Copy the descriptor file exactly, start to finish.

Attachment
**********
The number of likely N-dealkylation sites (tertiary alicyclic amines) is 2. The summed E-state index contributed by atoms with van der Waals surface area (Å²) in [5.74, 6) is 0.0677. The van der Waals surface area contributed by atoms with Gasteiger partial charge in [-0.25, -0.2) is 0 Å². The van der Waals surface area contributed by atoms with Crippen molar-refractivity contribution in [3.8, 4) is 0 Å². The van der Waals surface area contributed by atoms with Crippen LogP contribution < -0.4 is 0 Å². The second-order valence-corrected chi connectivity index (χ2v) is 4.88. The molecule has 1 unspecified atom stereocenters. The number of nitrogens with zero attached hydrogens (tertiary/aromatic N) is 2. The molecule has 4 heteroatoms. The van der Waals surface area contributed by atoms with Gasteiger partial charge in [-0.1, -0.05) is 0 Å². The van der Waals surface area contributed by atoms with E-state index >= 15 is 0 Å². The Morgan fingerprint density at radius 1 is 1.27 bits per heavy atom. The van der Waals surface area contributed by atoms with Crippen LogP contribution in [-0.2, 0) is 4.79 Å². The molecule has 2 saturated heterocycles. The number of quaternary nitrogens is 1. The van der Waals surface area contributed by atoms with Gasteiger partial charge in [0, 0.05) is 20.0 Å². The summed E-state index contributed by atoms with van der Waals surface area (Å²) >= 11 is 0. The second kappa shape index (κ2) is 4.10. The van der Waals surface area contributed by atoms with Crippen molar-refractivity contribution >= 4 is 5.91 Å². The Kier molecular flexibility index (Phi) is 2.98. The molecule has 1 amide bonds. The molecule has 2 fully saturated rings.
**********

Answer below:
The number of likely N-dealkylation sites (tertiary alicyclic amines) is 2. The summed E-state index contributed by atoms with van der Waals surface area (Å²) in [5.74, 6) is 0.0677. The van der Waals surface area contributed by atoms with Gasteiger partial charge in [-0.25, -0.2) is 0 Å². The van der Waals surface area contributed by atoms with Crippen molar-refractivity contribution in [3.8, 4) is 0 Å². The van der Waals surface area contributed by atoms with Crippen LogP contribution < -0.4 is 0 Å². The second-order valence-corrected chi connectivity index (χ2v) is 4.88. The molecule has 1 unspecified atom stereocenters. The number of nitrogens with zero attached hydrogens (tertiary/aromatic N) is 2. The molecule has 4 heteroatoms. The van der Waals surface area contributed by atoms with Gasteiger partial charge in [-0.1, -0.05) is 0 Å². The van der Waals surface area contributed by atoms with E-state index >= 15 is 0 Å². The Morgan fingerprint density at radius 1 is 1.27 bits per heavy atom. The van der Waals surface area contributed by atoms with Crippen LogP contribution in [-0.2, 0) is 4.79 Å². The molecule has 2 saturated heterocycles. The number of quaternary nitrogens is 1. The van der Waals surface area contributed by atoms with Gasteiger partial charge in [0, 0.05) is 20.0 Å². The summed E-state index contributed by atoms with van der Waals surface area (Å²) >= 11 is 0. The second kappa shape index (κ2) is 4.10. The van der Waals surface area contributed by atoms with Crippen molar-refractivity contribution >= 4 is 5.91 Å². The Kier molecular flexibility index (Phi) is 2.98. The molecule has 1 amide bonds. The molecule has 2 fully saturated rings.